My Secret (Until Now) Misgivings about Anne Shirley
I have to admit, Anne of Green Gables has never been one of my favorite novels even though in general, I am a fan of the genre. So many different people wrote variations on the story of the plucky orphan or near orphaned girl that makes her way on her own that you think I’d be sick of it by now, but generally, I’m not. Anne, though…meh.
In the first book, she is so over the top that I find her a bit annoying, and as the series goes on, I get bored with her as a character. It just gets to be that she can’t really do anything wrong.
When I was very young, the only Anne books I knew were the first two. Eventually the rest of the series was reprinted, or at any rate were carried by my local Waldenbooks, and I eventually, I did read them. When more of her books came out, I assumed they were pale variations on a theme, so I never bothered. Honestly, by the time I got to Anne’s House of Dreams, I felt I had read too much of a good thing.
Thinking Anne is all L.M. Montgomery is about is a mistake.
Discovering the Emily of New Moon Trilogy
Recently I was flipping through one of my favorite “Book books”, 1,001 Children’s Books you Must Read Before You Grow Up, and I noticed that Emily Climbs is included in it. Now that’s interesting, I thought. It’s not one of the Anne books, and I don’t think it’s even the first in the series (it isn’t).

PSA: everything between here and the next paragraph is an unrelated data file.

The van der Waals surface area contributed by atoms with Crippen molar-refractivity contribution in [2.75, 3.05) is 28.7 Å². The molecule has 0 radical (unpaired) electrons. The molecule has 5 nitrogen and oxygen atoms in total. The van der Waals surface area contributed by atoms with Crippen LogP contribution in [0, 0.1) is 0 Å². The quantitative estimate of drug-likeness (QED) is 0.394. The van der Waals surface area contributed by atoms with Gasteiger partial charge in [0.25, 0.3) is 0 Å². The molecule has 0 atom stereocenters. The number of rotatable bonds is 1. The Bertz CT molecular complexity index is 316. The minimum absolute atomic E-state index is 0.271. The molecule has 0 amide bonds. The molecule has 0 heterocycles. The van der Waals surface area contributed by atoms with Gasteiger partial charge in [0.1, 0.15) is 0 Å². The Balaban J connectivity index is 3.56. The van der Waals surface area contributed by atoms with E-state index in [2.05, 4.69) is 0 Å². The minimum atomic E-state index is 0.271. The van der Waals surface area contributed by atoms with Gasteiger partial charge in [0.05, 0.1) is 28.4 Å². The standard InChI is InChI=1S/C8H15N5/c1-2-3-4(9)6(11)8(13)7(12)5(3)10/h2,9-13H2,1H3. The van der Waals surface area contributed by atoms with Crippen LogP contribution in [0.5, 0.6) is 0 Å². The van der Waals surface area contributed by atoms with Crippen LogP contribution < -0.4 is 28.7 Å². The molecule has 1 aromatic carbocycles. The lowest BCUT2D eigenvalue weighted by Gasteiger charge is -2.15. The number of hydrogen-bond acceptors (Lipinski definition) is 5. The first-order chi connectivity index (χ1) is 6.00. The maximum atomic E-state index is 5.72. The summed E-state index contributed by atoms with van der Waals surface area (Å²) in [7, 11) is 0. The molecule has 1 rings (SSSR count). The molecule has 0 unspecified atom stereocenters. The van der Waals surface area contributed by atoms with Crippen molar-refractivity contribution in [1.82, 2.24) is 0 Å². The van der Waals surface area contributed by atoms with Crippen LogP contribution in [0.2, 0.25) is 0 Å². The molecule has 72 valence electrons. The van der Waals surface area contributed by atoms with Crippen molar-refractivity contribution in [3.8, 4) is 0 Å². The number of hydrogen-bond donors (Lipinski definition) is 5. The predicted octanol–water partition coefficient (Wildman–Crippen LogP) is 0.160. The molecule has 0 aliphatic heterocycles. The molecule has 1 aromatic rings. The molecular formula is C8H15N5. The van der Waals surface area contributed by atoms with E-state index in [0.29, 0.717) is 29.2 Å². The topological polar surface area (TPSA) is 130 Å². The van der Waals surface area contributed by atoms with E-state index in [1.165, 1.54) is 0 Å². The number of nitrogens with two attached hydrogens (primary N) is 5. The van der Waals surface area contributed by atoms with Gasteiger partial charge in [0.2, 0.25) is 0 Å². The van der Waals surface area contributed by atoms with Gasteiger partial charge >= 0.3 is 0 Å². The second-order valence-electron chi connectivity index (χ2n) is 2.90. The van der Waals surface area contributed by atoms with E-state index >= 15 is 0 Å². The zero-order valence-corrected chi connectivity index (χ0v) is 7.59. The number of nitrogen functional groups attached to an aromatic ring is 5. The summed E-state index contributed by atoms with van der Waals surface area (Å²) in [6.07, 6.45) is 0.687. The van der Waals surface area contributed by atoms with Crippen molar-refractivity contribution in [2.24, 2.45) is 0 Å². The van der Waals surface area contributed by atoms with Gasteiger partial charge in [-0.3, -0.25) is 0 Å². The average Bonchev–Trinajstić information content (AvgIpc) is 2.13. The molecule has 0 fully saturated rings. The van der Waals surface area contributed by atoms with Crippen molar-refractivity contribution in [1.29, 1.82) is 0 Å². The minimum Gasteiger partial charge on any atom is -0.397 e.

Well, over about four days I read all three books in the trilogy, and I have to say that they are really wonderful. I liked them much more than Anne, and intend to read more of Montgomery’s books.
That’s why I have optimistically labelled this post “Part 1”.
On the surface, the plot of Emily of New Moon is not that different from Anne of Green Gables. Emily is orphaned, and she is sent off to live with relatives she doesn’t know. Like Ann, the Emily series is set on Prince Edward Island, in eastern Canada.
The big difference is that Emily is sent to live with her own relatives rather than with strangers. The way they decide who is going to get Emily isn’t the best ever, but even so. The fact that Emily IS living with her own relatives is a telling difference, I think, because Emily does have a certain amount of status from the beginning and is much more comfortable with standing up to her aunt (the bossy one). And you know how it is with relatives: you can barely know a cousin or something, and next thing you know you are seeing your mom. That’s kind of what happens to Emily’s aunts. They think they are getting this little stranger, and then they see their father’s eyes peering out of her face.